“I used to sit down and write a couple times a week. Then one day I was watching these construction workers go back to work. Just trudging down the street. It was a revelation to me. These guys don’t want to go back to work after lunch. But they’re going. Because that’s their job. If they can exhibit that level of dedication for that job, I should be able to do the same.”
In a New York Times interview last year, he talked about how he still writes every day:
“I still have a writing session every day. It’s another thing that organizes your mind. The coffee goes here. The pad goes here. The notes go here. My writing technique is just: You can’t do anything else. You don’t have to write, but you can’t do anything else. The writing is such an ordeal. That sustains me.”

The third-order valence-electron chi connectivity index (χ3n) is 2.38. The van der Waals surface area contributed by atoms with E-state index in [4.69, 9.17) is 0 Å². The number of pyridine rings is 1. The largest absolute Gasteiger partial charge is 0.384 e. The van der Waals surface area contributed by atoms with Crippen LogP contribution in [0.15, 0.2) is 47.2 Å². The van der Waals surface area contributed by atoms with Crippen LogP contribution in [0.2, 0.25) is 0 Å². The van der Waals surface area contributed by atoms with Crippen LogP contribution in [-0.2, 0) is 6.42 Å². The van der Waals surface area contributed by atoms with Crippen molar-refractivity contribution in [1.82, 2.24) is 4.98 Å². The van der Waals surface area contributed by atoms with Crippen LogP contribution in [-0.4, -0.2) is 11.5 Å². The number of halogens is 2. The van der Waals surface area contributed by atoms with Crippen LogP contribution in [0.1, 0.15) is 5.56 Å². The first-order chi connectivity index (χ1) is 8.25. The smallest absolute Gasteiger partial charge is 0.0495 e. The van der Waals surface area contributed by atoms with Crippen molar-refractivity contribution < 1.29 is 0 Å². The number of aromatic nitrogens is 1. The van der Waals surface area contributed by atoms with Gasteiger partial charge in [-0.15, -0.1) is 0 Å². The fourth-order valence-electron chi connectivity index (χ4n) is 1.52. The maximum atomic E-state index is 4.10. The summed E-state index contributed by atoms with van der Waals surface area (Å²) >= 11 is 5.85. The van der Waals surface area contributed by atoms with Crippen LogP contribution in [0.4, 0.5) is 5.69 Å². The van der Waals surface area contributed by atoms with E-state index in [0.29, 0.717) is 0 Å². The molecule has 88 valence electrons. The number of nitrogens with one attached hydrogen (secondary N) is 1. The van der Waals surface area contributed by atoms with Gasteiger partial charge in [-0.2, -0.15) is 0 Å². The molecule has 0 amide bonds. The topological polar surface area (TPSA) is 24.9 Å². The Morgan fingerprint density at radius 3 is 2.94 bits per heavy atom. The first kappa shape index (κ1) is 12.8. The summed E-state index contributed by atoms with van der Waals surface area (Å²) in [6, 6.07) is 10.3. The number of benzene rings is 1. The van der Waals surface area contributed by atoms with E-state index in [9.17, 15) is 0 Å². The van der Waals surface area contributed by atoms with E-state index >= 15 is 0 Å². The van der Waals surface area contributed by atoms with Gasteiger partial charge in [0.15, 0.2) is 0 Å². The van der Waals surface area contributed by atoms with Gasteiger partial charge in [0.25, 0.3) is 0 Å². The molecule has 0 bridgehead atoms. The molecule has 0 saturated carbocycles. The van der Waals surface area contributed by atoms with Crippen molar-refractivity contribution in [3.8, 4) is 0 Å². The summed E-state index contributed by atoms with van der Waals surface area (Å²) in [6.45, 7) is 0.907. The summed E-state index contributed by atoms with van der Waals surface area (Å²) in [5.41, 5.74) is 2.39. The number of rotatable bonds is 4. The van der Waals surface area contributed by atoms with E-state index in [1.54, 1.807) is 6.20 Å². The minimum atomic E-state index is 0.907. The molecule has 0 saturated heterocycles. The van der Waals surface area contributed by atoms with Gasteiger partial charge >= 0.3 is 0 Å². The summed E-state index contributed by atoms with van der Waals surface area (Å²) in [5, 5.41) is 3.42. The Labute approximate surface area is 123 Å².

I think about this all the time when it comes to how a writer or artist not only creates, but shares their work. Throughout the 2002 documentary and other interviews with Seinfeld, he is honest about how uncomfortable he is walking on stage. That more often than not, he’s sick to his stomach, even after all his success. That he’s not comfortable being up there. Yet, this is the work, and he shows up to his craft of writing and sharing.
To me, that is the power of clicking publish. Of showing up to your writing. And showing up in the lives of readers.
Driving to my studio this morning at 5:10am, I passed the local gym. The lights were on and a guy was walking from his car to the front door. There were other cars in the lot. A minute later when I entered the parking lot to my studio, a woman was jogging through it.
Here it is in total darkness and quiet at 5:10am, and these individuals are fitting in their workout. No doubt they each have a busy job they have to get to in an hour or two. They may have dishes piled up in the sink. They have kids who will soon wake up. And they are getting the work done.
Something I think about a lot is to challenge our assumptions about how often we show up to our creative vision, and to connect with those who will appreciate what we create.